Lay the piece of your pillow down with right sides together. Identify the bottom of your pillow cover (where you want the invisible zipper to go).
Unzip your zipper and lay the right side of one side on the right side of one of the pillow cover pieces. Center and pin so the edge of the zipper is flush with the edge of the fabric.
When pinning, make sure the pins point toward the top of the zipper so when you sew, you can pull them out as you go. You will always sew from the top of the zipper to the bottom.
To get the invisible zipper started in the invisible zipper foot, you will need to roll the teeth of the zipper slightly until the shape mimics the angle on the foot.
Lower the foot over the zipper so the teeth fit into the groove. With the needle in the center of the foot, this will ensure the seam is in the right place.
Sew all the way to the bottom as close to the bottom as you can. If you zipper is longer than your pillow cover, just sew to the edge of the fabric.
Make sure to backstitch to secure the zipper.
To make it easier to figure out how to properly place the other side of the invisible zipper on the pillow cover, I like to lay the two pieces (one with the zipper attached), back out on my table.
Fold up one edge of the top piece.
Measure the distance from the top of the sewed in zipper and make sure the other side is even when you pin it.
Pin the other side of the invisible zipper all the way to the end making sure the outside is lined up with the edge of the fabric.
I found it easiest to turn over my two parts of the DIY pillow cover after I secured the top of the invisible zipper.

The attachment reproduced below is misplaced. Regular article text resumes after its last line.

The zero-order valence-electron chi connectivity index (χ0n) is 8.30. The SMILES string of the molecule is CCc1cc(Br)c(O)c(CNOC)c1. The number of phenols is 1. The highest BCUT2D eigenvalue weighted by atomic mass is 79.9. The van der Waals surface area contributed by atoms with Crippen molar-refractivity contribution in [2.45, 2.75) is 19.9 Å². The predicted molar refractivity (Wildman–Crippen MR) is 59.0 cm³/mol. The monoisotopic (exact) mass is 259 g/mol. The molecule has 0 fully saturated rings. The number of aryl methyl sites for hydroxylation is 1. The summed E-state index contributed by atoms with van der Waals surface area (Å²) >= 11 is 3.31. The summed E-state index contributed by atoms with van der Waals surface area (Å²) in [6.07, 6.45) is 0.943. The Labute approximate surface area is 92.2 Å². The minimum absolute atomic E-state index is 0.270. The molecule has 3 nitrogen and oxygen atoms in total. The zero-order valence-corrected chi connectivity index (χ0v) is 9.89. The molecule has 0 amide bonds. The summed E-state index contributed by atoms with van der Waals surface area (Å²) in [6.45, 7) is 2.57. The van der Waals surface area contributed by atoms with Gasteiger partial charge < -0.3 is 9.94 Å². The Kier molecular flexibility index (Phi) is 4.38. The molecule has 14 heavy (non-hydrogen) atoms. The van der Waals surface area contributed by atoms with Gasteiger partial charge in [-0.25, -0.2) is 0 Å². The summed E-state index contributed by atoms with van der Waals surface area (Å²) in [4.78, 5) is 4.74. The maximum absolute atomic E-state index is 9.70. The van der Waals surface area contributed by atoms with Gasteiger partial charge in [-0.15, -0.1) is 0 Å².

Sew this side of the zipper the same as the other, making sure to start at the top of the zipper and go to the bottom. You will use the grooves on the other side of the invisible zipper foot.
SEW THE PILLOW COVER TOGETHER
Now that the zipper is attached, zip it up halfway (not all the way or it will be very hard to turn it later).
Lay the two pieces of the DIY pillow cover on top of each other, right sides together and pin all around the pillow cover. Make sure to line up the edges of the fabric and leather seams nicely.
Start sewing at the top of the zipper and then all around the entire pillow cover until you come to the bottom of the zipper. Use a 1/2" seam allowance.
Make sure the seam meets up to the zipper seam.
Also, I like to do 3-4 backstitches at each side of each corner as I turn around the pillow to give them more strength.
Before turning, clip the corners to remove some of the bulk and make them turn better.
This is especially important for the faux leather material because it is very bulky.
Now you can turn your new DIY leather pillow covers and stuff them with a form.
Have fun mixing and matching fabrics, leathers, prints, or even do a fun color-blocking with these different patterns to make them match your own style and decor!